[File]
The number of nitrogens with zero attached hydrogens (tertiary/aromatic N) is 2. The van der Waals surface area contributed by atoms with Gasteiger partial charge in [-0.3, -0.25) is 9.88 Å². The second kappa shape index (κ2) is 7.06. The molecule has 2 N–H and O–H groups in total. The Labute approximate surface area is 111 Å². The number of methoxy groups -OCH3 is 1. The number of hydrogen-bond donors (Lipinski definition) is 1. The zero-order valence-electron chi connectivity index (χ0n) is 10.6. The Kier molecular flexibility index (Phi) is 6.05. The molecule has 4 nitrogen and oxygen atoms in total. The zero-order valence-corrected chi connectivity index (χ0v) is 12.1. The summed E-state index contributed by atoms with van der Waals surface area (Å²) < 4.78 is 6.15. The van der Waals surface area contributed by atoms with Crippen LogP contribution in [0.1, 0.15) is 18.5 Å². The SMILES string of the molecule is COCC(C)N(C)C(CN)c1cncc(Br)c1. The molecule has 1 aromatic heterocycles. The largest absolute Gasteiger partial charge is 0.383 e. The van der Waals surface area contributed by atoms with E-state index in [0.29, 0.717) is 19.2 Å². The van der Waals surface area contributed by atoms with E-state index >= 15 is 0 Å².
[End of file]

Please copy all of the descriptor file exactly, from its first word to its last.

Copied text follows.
The number of nitrogens with zero attached hydrogens (tertiary/aromatic N) is 2. The van der Waals surface area contributed by atoms with Gasteiger partial charge in [-0.3, -0.25) is 9.88 Å². The second kappa shape index (κ2) is 7.06. The molecule has 2 N–H and O–H groups in total. The Labute approximate surface area is 111 Å². The number of methoxy groups -OCH3 is 1. The number of hydrogen-bond donors (Lipinski definition) is 1. The zero-order valence-electron chi connectivity index (χ0n) is 10.6. The Kier molecular flexibility index (Phi) is 6.05. The molecule has 4 nitrogen and oxygen atoms in total. The zero-order valence-corrected chi connectivity index (χ0v) is 12.1. The summed E-state index contributed by atoms with van der Waals surface area (Å²) < 4.78 is 6.15. The van der Waals surface area contributed by atoms with Crippen LogP contribution in [0.1, 0.15) is 18.5 Å². The SMILES string of the molecule is COCC(C)N(C)C(CN)c1cncc(Br)c1. The molecule has 1 aromatic heterocycles. The largest absolute Gasteiger partial charge is 0.383 e. The van der Waals surface area contributed by atoms with E-state index in [0.29, 0.717) is 19.2 Å². The van der Waals surface area contributed by atoms with E-state index >= 15 is 0 Å².